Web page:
I had quite a late supper a few days ago. With me was Yati, Abang Hadi, Medal and his side-kick from our Kota Baru office. Talks went from the RM 45 ‘nasi dagang’ to the best ‘nasi himpit’. For many of us, nasi himpit is taken with satay, either in the form of ketupat or the actual compressed rice or rice cake. The gravy would be the grounded groundnut in spicy curry.
Then Abang Hadi began to relate about the exclusive nasi himpit served at his home during raya. This nasi himpit comes not with gravy but with ‘sambal nyor’ or finely grated coconut lightly fried with a right mix of shredded fish. For that kind of nasi himpit, I too have something to add. In my days Che’ my grandmother used to make nasi himpit with ‘sambal tahi minyak’ or ‘sambal nyor’ mixed with a little of the tahi minyak. Even alone tahi minyak mixed with a little sugar can be a good sambal not only for nasi himpit but normal rice too.
For the uninitiated, tahi minyak is a by-product of making cooking oil from santan or coconut milk.
Before palm oil was introduced, we had depended on coconut as a source of cooking oil. That simple home-grown technology ensure that all the coconuts are used and not wasted under tree when it’s old and fallen off. Coconut cooking oil was then sold in big cans and sold measured in a small laddle with a long thin handle. Honestly, I have not seen the instrument again for over like thirty years and I do not know if I could describe it well enough.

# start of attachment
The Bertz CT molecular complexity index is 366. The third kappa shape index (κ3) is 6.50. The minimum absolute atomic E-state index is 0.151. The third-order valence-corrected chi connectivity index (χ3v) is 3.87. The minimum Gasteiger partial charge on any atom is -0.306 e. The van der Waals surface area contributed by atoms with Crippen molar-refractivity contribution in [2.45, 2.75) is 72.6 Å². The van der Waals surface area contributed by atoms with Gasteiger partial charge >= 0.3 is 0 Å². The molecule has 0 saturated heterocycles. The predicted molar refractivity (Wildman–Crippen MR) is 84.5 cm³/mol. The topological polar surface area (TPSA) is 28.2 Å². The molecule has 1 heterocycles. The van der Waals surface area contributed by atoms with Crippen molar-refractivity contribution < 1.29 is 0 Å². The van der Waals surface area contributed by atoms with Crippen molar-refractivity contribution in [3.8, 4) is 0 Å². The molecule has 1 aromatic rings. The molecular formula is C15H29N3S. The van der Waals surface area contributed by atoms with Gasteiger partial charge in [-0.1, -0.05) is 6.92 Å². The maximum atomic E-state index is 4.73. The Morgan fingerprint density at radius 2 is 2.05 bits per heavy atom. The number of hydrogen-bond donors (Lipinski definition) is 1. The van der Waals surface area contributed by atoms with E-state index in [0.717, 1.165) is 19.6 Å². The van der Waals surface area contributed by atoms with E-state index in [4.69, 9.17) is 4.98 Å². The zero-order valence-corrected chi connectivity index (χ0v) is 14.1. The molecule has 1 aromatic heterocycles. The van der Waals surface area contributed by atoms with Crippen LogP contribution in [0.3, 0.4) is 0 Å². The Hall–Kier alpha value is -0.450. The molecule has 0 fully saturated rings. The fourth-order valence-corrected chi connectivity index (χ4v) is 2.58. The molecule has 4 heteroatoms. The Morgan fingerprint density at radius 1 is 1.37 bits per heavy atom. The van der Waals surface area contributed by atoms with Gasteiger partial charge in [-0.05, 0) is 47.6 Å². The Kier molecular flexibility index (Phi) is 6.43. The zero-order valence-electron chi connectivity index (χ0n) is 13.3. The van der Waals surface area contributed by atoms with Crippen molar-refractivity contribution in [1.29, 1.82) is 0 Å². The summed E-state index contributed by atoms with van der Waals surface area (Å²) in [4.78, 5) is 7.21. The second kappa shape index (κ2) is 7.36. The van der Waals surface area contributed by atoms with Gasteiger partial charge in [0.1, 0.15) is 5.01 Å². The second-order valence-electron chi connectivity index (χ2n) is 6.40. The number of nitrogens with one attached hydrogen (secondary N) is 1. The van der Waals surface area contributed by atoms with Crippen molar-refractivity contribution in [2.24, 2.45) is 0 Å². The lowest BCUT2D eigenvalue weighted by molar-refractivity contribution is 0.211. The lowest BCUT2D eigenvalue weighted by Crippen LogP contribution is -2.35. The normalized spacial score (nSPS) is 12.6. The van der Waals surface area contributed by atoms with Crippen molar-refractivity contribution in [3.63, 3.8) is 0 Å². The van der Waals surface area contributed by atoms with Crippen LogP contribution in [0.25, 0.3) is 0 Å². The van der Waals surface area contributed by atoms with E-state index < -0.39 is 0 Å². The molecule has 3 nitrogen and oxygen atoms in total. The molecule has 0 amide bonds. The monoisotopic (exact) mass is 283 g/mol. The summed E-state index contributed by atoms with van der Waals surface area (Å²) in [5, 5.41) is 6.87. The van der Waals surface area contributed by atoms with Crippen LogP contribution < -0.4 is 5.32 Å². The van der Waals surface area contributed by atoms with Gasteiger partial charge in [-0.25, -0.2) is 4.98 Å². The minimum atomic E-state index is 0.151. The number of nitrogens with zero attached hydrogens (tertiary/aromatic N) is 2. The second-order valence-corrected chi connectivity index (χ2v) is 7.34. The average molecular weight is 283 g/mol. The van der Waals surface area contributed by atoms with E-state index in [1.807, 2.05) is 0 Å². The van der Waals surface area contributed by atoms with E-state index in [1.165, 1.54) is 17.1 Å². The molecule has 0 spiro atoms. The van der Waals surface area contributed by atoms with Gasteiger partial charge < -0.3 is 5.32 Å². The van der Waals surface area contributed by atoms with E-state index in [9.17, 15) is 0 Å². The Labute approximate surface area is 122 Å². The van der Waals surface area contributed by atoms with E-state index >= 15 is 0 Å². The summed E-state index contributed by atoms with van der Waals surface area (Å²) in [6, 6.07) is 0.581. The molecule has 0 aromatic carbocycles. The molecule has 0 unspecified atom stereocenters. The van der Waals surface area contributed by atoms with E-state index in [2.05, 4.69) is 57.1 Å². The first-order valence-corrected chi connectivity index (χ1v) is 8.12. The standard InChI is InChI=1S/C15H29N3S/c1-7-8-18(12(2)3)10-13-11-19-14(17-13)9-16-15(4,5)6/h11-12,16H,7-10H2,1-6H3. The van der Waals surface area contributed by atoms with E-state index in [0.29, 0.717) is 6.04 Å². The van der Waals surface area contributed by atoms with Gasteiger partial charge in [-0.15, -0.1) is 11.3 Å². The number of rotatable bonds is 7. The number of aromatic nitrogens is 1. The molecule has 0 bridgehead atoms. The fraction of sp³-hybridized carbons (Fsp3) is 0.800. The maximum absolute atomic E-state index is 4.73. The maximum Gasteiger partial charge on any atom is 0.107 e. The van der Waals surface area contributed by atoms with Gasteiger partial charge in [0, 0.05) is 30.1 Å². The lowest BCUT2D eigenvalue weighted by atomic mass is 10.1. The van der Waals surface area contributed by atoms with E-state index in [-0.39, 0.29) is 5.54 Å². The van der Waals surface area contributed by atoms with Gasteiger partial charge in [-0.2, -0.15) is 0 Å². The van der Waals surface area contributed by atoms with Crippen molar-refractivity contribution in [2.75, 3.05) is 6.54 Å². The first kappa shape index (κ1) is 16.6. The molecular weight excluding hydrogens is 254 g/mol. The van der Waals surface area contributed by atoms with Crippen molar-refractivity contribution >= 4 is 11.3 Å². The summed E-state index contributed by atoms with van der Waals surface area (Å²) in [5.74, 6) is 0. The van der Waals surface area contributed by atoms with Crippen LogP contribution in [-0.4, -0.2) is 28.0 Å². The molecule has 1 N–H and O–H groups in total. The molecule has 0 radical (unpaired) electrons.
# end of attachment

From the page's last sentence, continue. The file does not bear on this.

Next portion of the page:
Well, producing coconut oil is not really technology. A know how maybe. To make the cooking oil, santan is kept overnight before being placed in a cauldron and boiled over a wood stove. The boiling goes for hours for the santan to change from milk to oil. After a certain temperature or time the change took place and such was described as ‘pecah minyak’ (breaking off oil). This you can observe when cooking ‘gulai’ or curry. I had a nasty experience not to mention embarrassing to my guest when an 8 ringgit a bowl cendol tasted like coconut oil at a premier hotel in Kenyir. The cook must have cooked the not so fresh santan for the cendol to the point the santan was boiled it ‘pecah minyak’.
The separation of oil left behind residues we call tahi minyak. Its oily and a little ‘hangit’ but taste quite distinctively. Mix it with grated coconut and it makes an unbelievably fine ‘sambal’ dish.
Tahi minyak was also a term to describe someone whose word is rather believable and entertaining but can’t be relied on. So when he’s superfluously described as tahi minyak gaul nyor, (tahi minyak mixed with grated coconut) he goes up one higher level. He‘s one smooth operator.